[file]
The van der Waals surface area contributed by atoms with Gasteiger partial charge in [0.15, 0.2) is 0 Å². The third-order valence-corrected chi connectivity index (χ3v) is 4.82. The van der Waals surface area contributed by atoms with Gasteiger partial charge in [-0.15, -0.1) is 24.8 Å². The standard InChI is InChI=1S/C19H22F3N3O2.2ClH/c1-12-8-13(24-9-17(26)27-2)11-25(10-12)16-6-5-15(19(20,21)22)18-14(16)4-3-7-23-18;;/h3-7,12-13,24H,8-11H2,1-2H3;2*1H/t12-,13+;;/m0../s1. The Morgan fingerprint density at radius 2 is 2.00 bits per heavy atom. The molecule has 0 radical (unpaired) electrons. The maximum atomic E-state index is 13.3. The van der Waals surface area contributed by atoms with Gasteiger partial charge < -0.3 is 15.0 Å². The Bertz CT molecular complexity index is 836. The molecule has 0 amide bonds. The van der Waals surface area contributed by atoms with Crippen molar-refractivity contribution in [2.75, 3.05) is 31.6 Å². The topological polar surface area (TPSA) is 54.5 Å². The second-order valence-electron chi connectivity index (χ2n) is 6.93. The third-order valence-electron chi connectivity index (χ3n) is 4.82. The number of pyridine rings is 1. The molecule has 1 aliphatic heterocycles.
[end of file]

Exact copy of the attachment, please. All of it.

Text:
The van der Waals surface area contributed by atoms with Gasteiger partial charge in [0.15, 0.2) is 0 Å². The third-order valence-corrected chi connectivity index (χ3v) is 4.82. The van der Waals surface area contributed by atoms with Gasteiger partial charge in [-0.15, -0.1) is 24.8 Å². The standard InChI is InChI=1S/C19H22F3N3O2.2ClH/c1-12-8-13(24-9-17(26)27-2)11-25(10-12)16-6-5-15(19(20,21)22)18-14(16)4-3-7-23-18;;/h3-7,12-13,24H,8-11H2,1-2H3;2*1H/t12-,13+;;/m0../s1. The Morgan fingerprint density at radius 2 is 2.00 bits per heavy atom. The molecule has 0 radical (unpaired) electrons. The maximum atomic E-state index is 13.3. The van der Waals surface area contributed by atoms with Gasteiger partial charge < -0.3 is 15.0 Å². The Bertz CT molecular complexity index is 836. The molecule has 0 amide bonds. The van der Waals surface area contributed by atoms with Crippen molar-refractivity contribution in [2.75, 3.05) is 31.6 Å². The topological polar surface area (TPSA) is 54.5 Å². The second-order valence-electron chi connectivity index (χ2n) is 6.93. The third-order valence-electron chi connectivity index (χ3n) is 4.82. The number of pyridine rings is 1. The molecule has 1 aliphatic heterocycles.